19. Holbrook EH, Brown CL, Lyden ER, Leopold DA. Lack of significant correlation between rhinosinusitis symptoms and specific regions of sinus computer tomography scans. Am J Rhinol. 2005;19(4):382-387. Review/Other-Dx 94 subjects To examine the correlation between sinus CT scans and rhinosinusitis symptoms. There was no correlation when total Lund-MacKay scores, opacification of individual sinuses, and size of the agger nasi and ethmoid bulla cells were compared with Rhinosinusitis Outcome Measure 31 subset scores and areas of facial pain or pressure. Study concludes that although sinus CT scan is a necessary tool for preoperative planning, it should not be used to predict symptoms or to localize areas responsible for facial pain or pressure. 4
20. Wittkopf ML, Beddow PA, Russell PT, Duncavage JA, Becker SS. Revisiting the interpretation of positive sinus CT findings: a radiological and symptom-based review. Otolaryngol Head Neck Surg. 2009;140(3):306-311. Review/Other-Dx 50 consecutive patients Retrospective cross-sectional survey was performed to compare sinus CT scan findings of asymptomatic, acutely symptomatic, and chronically symptomatic patients. To establish whether positive sinus CT scan findings, as defined by a Lund-Mackay score greater than zero, are indeed commonly present in asymptomatic patients. Patients from three study groups were reviewed. Group 1 consisted of patients without any sinus symptoms. Group 2 consisted of patients with acute headache symptoms. Group 3 consisted of patients with complaints consistent with chronic sinusitis. In the asymptomatic patient group (group 1), 6 (3%) patients had positive sinus CT scan findings, compared with 11 (5.5%) in the acutely symptomatic group (group 2), and 32 (64%) in the chronically symptomatic group (group 3). In the chronically symptomatic group (group 3), 64% of patients were allergic compared with 18% of the acute headache group (group 2) and 8% of the asymptomatic patient group (group 1). Results suggest that symptomatic sinus patients are much more likely to have positive sinus CT scan findings than asymptomatic patients. Conversely, normal healthy patients should not be expected to have abnormal sinus CT scans. 4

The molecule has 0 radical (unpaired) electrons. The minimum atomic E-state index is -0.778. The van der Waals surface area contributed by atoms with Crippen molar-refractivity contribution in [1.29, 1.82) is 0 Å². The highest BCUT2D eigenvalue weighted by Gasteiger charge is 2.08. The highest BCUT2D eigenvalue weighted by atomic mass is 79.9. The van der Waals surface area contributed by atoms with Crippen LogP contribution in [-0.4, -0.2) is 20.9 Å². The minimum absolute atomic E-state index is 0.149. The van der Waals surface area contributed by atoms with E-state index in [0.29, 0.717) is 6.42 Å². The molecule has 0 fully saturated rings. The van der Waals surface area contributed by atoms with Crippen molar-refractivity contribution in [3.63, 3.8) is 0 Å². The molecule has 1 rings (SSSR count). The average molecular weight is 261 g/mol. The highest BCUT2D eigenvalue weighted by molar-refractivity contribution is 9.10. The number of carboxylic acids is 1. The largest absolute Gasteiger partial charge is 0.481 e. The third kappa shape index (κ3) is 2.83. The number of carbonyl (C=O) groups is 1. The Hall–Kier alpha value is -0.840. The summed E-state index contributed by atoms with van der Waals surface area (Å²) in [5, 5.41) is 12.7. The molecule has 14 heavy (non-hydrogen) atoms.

21. Huang BY, Senior BA, Castillo M. Current Trends in Sinonasal Imaging. Neuroimaging Clin N Am. 2015;25(4):507-525. Review/Other-Dx N/A To review current trends and potential future directions in the use of these modalities for sinus imaging. No results stated in abstract. 4